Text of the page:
Where any payment is made by an employer in respect of employees’ tax, such payment will be allocated in the following manner:
- In respect of penalty, (where the return or payment was received late);
- In respect of interest, to the extent to which the payment exceeds the amount of penalty;
- In respect of employees’ tax, to the extent to which the payment exceeds the amount of interest.
Where there is a shortfall after the allocation of penalties and interest and the outstanding tax has not been covered in full, interest will continue to accrue on the outstanding tax.
The Employees Tax Deduction Tables have been prepared reflecting DAILY, WEEKLY and MONTHLY remuneration. If difficulties are encountered in determining deductions in exceptional cases, the Swaziland Revenue Authority should be contacted.
- The rates of deduction are in accordance with the tables prescribed in the Employees’ Tax Deduction Tables.
- An employer will not be allowed to make a lesser tax deduction than specified by the tax table.
- The employees’ tax deduction takes precedence over any other claims against an employee’s remuneration, such as repayments of debts due by the employee.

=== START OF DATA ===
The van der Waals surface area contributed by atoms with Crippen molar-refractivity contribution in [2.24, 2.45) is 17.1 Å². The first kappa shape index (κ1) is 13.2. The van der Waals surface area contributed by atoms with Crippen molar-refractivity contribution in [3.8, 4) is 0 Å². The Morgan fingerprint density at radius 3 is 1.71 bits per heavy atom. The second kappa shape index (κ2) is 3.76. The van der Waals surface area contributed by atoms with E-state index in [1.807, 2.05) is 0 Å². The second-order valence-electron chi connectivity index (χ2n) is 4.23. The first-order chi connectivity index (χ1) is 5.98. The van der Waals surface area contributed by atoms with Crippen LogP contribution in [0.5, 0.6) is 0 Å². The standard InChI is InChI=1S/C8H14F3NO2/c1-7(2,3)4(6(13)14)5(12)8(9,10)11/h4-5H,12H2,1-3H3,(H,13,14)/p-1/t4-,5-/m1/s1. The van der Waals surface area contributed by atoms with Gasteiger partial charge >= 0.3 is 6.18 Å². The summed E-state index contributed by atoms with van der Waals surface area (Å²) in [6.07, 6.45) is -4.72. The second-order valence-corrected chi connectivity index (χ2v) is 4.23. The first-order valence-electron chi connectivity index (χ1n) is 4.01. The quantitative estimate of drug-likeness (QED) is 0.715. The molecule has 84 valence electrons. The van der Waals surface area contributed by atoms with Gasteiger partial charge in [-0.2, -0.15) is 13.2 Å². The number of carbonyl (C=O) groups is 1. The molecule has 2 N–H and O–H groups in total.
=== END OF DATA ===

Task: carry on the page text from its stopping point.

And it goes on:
- An employer should only consider income accrued to employees as part of remuneration paid by him/her and none other.
NOTE. Employers may also use the Tax Calculator to determine tax payable.
- All employees’ tax deducted by the employer must be paid to the SRA in full before the seventh day of the following month together with the PAYE Monthly Declaration Return (Form PAYE 04). Interest is charged at 18% on late payments and penalties are charged at 20%.
- Employers are personally held liable for employees’ taxes due from persons in their employ. Claims in respect of employees’ tax take precedence against the employer’s estate in the event of death or insolvency. These provisions also apply to a representative employer.
- A representative employer is not relieved from any liability, responsibility or duty of an employer and is therefore subject to the same duties, responsibilities and liabilities.
- An employer and employee may under no circumstance conclude an agreement whereby the employer undertakes not to deduct or withhold employees’ tax.
- An employee is not entitled to recover from an employer any amount deducted or withheld by the employer from such employee’s remuneration.
Interest and Penalty
- An employer will be liable to a penalty of 20% on any amount that has not been paid to the SRA by the due date (7th of the following month) whether deducted or not from employees; this will be in addition to the interest charges of 18%.
- The penalty must be paid to the SRA when payment is made of the amount of employees’ tax to which it refers or within such further period as may be approved by the SRA.
- Where an employer has the right of recovery of tax against an employee, such employee is not entitled to receive from the employer an employees’ tax certificate until such time as the employee pays to his employer the full amount due.